PARIS – Dire conditions can permit what was once unthinkable to push its way into public debate. In France, the idea that now dares to speak its name is that the country will sink into an ever-deeper economic malaise unless it regains its monetary sovereignty.
Two striking statements on economic policy by France’s leaders in the first weeks of this year have highlighted the force of this logic. First, President François Hollande, worried about the euro’s appreciation against other major world currencies, called for an exchange-rate target. Then, Pierre Moscovici, the finance minister, said that Europe might grant France a delay in meeting the 3%-of-GDP budget-deficit target mandated from this year onward under the eurozone’s newly ratified fiscal compact.
These positions imply a desire to exercise sovereign power over the Economic and Monetary Union’s rules and decisions. Back in 1989-1991, exactly the same motive underlay President François Mitterrand’s imposition of the euro on Germany – that is, to harness the Bundesbank’s monetary power to a framework in which France could be confident of wielding decisive influence. Since the single currency was France’s condition for accepting German reunification, Germany played along. Two decades later, Germany may be in a different mood.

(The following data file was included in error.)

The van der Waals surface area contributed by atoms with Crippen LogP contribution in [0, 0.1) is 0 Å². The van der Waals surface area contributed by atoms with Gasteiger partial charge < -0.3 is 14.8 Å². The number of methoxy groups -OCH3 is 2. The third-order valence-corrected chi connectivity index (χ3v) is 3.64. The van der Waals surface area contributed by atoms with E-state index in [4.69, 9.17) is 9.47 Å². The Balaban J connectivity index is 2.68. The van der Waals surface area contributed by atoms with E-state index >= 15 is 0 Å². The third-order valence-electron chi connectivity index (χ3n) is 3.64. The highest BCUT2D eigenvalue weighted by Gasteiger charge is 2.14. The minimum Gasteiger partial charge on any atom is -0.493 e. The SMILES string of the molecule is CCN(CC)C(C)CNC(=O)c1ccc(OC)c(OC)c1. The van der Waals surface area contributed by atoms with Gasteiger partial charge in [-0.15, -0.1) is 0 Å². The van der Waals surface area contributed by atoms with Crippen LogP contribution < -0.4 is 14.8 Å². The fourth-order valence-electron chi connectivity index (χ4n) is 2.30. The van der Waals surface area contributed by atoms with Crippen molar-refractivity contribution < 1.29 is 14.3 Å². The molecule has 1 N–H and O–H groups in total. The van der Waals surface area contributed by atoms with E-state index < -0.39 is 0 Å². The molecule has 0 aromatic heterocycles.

The sovereign-debt-and-banking crisis that has roiled the monetary union since 2010 has steadily exposed the realities at play here, as irrevocably fixed exchange rates lock in and deepen differences in eurozone members’ competitiveness. In France’s case, the loss of competitiveness and resulting sharp decline in export performance has been aggravated by relying on crushing taxation of labor to finance generous welfare programs and top-drawer public services (a practice exacerbated by stifling labor-market regulation).